Wrongful Convictions in Plea Bargaining

Wrongful Convictions in Plea Bargaining
  • Anthony Conference
    Author: Kristin Smyth, Law Student, Osgoode Hall

    In 1989, Anthony Hanemaayer plead guilty to a sexual assault Paul Bernardo later confessed to. With AIDWYC’s help, Hanemaayer was exonerated in 2008.

    It is becoming increasingly apparent in Canadian society that the justice system is not perfect and that innocent people can and are convicted of crimes that they did not commit. The wrongful convictions of individuals like Guy Paul Morin and David Milgaard have received considerable attention in the media and legal community. The concept of innocent people who plead guilty during “plea bargaining” is receiving more attention amongst legal commentators and laymen alike. Much of the concern stems from the contested role that a “bargain” should play in a judicial system dedicated to due process. It has been argued that the use of the word bargain implies that the justice system is a commodity that can be bought by those who understand how to work the system.[1] Canadian citizens have a right to the presumption of innocence and a right to a fair trial. “Backroom negotiations” with prosecutors call into question the fairness of the system.

    Why would an innocent person plead guilty?

    The question you have probably been asking is why would anyone in their right mind plead guilty to a crime that they did not commit? While it may be difficult to imagine, there are many reasons. First, going to trial is scary. For an accused, going to trial means uncertainty. Their lives are in the hands of the judge, and sometimes a jury, and no one can know for sure what either will do. On the other hand, if they negotiate with a Prosecutor, it is more likely they will receive a more lenient sentence than were they to go to trial and lose. This perceived security can be enough for an innocent person to plead guilty and admit to the crime, rather than risk a trial where the outcome can be much worse. Professor Ellen S. Podgor argues that “our existing legal system places the risk of going to trial…so high, that innocence and guilt no longer become the real considerations.”[2]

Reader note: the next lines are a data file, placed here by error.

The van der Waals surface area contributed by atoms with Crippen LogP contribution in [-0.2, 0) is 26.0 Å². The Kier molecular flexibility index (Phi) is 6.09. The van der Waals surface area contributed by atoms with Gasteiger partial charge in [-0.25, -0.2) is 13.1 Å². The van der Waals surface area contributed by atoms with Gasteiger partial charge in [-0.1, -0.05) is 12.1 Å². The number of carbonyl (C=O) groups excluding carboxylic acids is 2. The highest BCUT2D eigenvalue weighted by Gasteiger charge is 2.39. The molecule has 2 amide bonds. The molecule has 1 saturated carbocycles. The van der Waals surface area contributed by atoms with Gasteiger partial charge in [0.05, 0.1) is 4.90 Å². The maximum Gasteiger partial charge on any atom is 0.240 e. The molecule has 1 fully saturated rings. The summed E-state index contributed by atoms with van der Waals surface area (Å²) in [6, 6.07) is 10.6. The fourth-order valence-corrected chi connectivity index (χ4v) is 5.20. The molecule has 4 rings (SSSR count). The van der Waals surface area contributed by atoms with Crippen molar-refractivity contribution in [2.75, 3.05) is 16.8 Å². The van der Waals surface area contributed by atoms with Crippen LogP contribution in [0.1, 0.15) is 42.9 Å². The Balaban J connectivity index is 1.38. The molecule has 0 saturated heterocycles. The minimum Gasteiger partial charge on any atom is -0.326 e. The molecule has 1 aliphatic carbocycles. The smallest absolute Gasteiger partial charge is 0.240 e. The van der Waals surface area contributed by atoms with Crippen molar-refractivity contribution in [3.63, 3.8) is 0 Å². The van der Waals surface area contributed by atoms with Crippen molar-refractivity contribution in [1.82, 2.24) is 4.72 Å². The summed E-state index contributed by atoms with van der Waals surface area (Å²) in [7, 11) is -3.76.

Another reason someone may plead guilty is to avoid the significant financial, psychological and opportunity costs of going to trial. Not only can the trial process be terrifying to an accused, it’s expensive and stressful. Going to trial means usually means paying a lawyer for countless hours of work for a trial which could last months or even years. Furthermore, the accused cannot typically work while a trial is ongoing, costing them even more money.

    Psychological studies have assessed the decision making process that occurs when an innocent person is accused of something that they did not do. In one such study, college students were left in a room with one other “student” to complete logic problems. One of the students was then, wrongly, accused of cheating and given the option of either accepting a plea bargain or having to appear before the Academic Review Board (where 80-90% of students were found guilty). 56.4% of the innocent participants falsely admitted guilt in order to reduce the punishment given. Admittedly, the situation just described cannot capture the pressure and gravity of the choices that an innocent accused must make when standing before the criminal justice system. Nevertheless, the anxiety experienced while anticipating punishment is similar and the study can offer important preliminary insights.

     Why is the problem largely unrecognized?